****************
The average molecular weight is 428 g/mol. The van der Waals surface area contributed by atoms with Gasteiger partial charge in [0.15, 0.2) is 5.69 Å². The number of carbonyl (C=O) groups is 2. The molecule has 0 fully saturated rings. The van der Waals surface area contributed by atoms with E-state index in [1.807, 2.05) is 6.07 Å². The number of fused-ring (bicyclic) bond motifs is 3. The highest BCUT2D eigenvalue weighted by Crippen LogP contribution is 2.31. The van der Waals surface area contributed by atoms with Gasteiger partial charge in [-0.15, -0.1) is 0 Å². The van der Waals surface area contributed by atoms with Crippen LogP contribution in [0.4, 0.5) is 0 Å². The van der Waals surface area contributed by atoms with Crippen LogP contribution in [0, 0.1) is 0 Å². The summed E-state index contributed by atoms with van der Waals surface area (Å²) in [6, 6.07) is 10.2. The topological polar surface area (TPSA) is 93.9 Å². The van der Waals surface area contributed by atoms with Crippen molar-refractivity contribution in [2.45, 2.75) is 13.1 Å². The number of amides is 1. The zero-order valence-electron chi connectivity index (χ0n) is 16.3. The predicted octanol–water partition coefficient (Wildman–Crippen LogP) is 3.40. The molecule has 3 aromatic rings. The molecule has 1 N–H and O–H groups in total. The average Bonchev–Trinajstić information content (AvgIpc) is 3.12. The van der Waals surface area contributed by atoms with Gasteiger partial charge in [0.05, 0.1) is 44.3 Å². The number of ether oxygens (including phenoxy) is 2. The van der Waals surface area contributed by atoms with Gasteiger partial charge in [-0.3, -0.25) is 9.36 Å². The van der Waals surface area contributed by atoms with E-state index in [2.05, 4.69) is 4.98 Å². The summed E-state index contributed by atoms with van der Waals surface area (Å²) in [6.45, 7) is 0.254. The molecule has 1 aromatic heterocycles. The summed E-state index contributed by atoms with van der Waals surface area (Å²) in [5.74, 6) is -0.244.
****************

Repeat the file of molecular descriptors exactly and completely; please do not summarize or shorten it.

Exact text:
The average molecular weight is 428 g/mol. The van der Waals surface area contributed by atoms with Gasteiger partial charge in [0.15, 0.2) is 5.69 Å². The number of carbonyl (C=O) groups is 2. The molecule has 0 fully saturated rings. The van der Waals surface area contributed by atoms with E-state index in [1.807, 2.05) is 6.07 Å². The number of fused-ring (bicyclic) bond motifs is 3. The highest BCUT2D eigenvalue weighted by Crippen LogP contribution is 2.31. The van der Waals surface area contributed by atoms with Gasteiger partial charge in [-0.15, -0.1) is 0 Å². The van der Waals surface area contributed by atoms with Crippen LogP contribution in [0.4, 0.5) is 0 Å². The van der Waals surface area contributed by atoms with Crippen LogP contribution in [0, 0.1) is 0 Å². The summed E-state index contributed by atoms with van der Waals surface area (Å²) in [6, 6.07) is 10.2. The topological polar surface area (TPSA) is 93.9 Å². The van der Waals surface area contributed by atoms with Crippen molar-refractivity contribution in [2.45, 2.75) is 13.1 Å². The number of amides is 1. The zero-order valence-electron chi connectivity index (χ0n) is 16.3. The predicted octanol–water partition coefficient (Wildman–Crippen LogP) is 3.40. The molecule has 3 aromatic rings. The molecule has 1 N–H and O–H groups in total. The average Bonchev–Trinajstić information content (AvgIpc) is 3.12. The van der Waals surface area contributed by atoms with Gasteiger partial charge in [0.05, 0.1) is 44.3 Å². The number of ether oxygens (including phenoxy) is 2. The van der Waals surface area contributed by atoms with Gasteiger partial charge in [-0.3, -0.25) is 9.36 Å². The van der Waals surface area contributed by atoms with E-state index in [2.05, 4.69) is 4.98 Å². The summed E-state index contributed by atoms with van der Waals surface area (Å²) in [6.45, 7) is 0.254. The molecule has 1 aromatic heterocycles. The summed E-state index contributed by atoms with van der Waals surface area (Å²) in [5.74, 6) is -0.244.